In terms of defeats there were three primary areas where the Dockers struggled last season. Excluding the Saints game (for obvious reasons) in losses Fremantle produced the worst contested marks differential and scoring efficiency, and second worst contested possession differential which was ahead of only Melbourne. Match Fremantle for intensity when it comes to one on one football and success isn’t far away. That being said, as Hawthorn found out last season, the Dockers are often their own worst enemy.

The Skinny

Everything about the Dockers points to them being a major player in the premiership conversation this season. Even from a list profile perspective it’s clear that Fremantle are in the best shape possible to make an assault on a flag.

Fremantle has 15 players smack bang in their prime aged between 26-29, five more than any other club with Kepler Bradley and Jonathon Griffin the only question marks regarding best 22 status. The Dockers possess 15 players with at least 100 games experience, the equal most in the competition with Sydney. They also have arguably the best tactician in the game pulling the strings in Ross Lyon.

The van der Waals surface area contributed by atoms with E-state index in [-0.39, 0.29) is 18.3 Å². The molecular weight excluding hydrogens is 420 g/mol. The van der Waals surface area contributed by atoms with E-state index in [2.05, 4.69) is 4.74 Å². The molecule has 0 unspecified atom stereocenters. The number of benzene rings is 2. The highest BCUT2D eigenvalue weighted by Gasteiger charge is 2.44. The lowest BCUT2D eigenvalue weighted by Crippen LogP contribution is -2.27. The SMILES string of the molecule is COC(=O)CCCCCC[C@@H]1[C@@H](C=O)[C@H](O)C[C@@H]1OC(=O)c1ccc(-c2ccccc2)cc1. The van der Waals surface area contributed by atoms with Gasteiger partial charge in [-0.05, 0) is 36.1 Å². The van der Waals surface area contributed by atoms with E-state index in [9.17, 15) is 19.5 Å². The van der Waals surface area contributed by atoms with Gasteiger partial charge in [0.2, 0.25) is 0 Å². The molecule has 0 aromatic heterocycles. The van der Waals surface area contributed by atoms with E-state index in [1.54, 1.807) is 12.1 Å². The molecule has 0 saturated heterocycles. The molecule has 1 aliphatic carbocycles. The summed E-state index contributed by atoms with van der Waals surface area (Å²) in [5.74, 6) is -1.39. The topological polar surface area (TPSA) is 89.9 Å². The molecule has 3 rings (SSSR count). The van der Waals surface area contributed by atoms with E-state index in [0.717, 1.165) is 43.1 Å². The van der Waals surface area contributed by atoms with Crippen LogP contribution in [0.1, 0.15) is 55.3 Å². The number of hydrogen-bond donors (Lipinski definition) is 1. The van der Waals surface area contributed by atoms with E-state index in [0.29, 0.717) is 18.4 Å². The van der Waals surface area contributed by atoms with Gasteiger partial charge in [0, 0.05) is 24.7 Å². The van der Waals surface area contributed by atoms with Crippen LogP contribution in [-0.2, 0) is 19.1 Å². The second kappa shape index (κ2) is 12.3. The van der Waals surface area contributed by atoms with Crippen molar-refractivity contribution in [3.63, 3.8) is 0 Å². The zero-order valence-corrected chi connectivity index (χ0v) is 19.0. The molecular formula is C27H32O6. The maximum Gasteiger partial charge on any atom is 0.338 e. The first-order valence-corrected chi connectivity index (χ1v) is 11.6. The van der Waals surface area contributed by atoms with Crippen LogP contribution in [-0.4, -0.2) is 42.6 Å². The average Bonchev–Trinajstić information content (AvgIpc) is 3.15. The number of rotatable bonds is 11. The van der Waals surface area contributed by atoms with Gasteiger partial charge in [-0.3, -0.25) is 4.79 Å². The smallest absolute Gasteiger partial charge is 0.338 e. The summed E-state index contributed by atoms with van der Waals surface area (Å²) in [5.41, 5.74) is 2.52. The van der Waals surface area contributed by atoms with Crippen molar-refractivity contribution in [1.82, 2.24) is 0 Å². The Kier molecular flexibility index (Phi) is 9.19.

With such a deep, versatile and disciplined midfield consisting of hallmarks Fyfe, Mundy, Barlow, Crowley and Sandlilands combined with an excellent second tier of Zac Clarke, Matt de Boer, Stephen Hill, Colin Sylvia, Nick Suban and Lachie Neale the Dockers would deem anything other than dancing on the final day as failure.

Ladder Range: 1-3

Best 22

B: M.Johnson, Z.Dawson, L.Spurr

HB: P.Duffield, L.McPharlin, N.Suban

C: S.Hill, N.Fyfe, R.Crowley

HF: C.Mayne, M.Pavlich, L.Neale

F: H.Ballantyne, S.Gumbleton, M.Walters

Foll: A.Sandilands, M.Barlow, D.Mundy

Int: Z.Clarke, M.de Boer, D.Pearce

S: T.Mzungu

Note: Leaving out the likes of Colin Sylvia, Clancee Pearce, Tom Sheridan, Cam Sutcliffe, Garrick Ibbotson, Kepler Bradley and Jonathon Griffin underlines just how deep and talented this Dockers side is.

 

You can follow Scott on Twitter: @ScottyBarby

All data courtesy of AFL.com.au, Herald Sun, Footywire and Foxsports